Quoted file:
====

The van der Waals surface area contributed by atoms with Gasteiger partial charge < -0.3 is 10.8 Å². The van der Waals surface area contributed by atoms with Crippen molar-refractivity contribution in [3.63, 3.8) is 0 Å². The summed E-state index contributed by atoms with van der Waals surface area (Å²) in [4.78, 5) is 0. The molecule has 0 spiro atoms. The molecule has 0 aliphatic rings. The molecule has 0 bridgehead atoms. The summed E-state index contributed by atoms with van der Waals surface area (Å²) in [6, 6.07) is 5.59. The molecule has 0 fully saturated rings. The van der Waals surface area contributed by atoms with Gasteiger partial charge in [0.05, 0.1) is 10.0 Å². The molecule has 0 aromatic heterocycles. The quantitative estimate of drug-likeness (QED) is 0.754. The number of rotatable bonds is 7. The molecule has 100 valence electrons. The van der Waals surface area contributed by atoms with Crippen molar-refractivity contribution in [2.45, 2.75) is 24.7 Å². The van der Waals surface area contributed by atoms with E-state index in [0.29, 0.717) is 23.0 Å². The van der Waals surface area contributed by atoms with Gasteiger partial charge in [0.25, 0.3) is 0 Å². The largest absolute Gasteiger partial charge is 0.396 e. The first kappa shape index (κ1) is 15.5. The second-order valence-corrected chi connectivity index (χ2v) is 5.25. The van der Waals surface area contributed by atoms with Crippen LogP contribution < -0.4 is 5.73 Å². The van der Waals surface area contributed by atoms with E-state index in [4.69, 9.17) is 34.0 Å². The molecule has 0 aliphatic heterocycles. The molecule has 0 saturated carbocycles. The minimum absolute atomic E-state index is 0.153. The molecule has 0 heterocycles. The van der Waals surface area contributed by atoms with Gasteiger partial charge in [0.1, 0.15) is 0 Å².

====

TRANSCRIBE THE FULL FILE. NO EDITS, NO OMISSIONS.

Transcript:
The van der Waals surface area contributed by atoms with Gasteiger partial charge < -0.3 is 10.8 Å². The van der Waals surface area contributed by atoms with Crippen molar-refractivity contribution in [3.63, 3.8) is 0 Å². The summed E-state index contributed by atoms with van der Waals surface area (Å²) in [4.78, 5) is 0. The molecule has 0 spiro atoms. The molecule has 0 aliphatic rings. The molecule has 0 bridgehead atoms. The summed E-state index contributed by atoms with van der Waals surface area (Å²) in [6, 6.07) is 5.59. The molecule has 0 fully saturated rings. The van der Waals surface area contributed by atoms with Gasteiger partial charge in [0.05, 0.1) is 10.0 Å². The molecule has 0 aromatic heterocycles. The quantitative estimate of drug-likeness (QED) is 0.754. The number of rotatable bonds is 7. The molecule has 100 valence electrons. The van der Waals surface area contributed by atoms with Crippen molar-refractivity contribution in [2.45, 2.75) is 24.7 Å². The van der Waals surface area contributed by atoms with E-state index in [0.29, 0.717) is 23.0 Å². The van der Waals surface area contributed by atoms with Gasteiger partial charge in [0.25, 0.3) is 0 Å². The largest absolute Gasteiger partial charge is 0.396 e. The first kappa shape index (κ1) is 15.5. The second-order valence-corrected chi connectivity index (χ2v) is 5.25. The van der Waals surface area contributed by atoms with Crippen LogP contribution < -0.4 is 5.73 Å². The van der Waals surface area contributed by atoms with E-state index in [4.69, 9.17) is 34.0 Å². The molecule has 0 aliphatic heterocycles. The molecule has 0 saturated carbocycles. The minimum absolute atomic E-state index is 0.153. The molecule has 0 heterocycles. The van der Waals surface area contributed by atoms with Gasteiger partial charge in [0.1, 0.15) is 0 Å².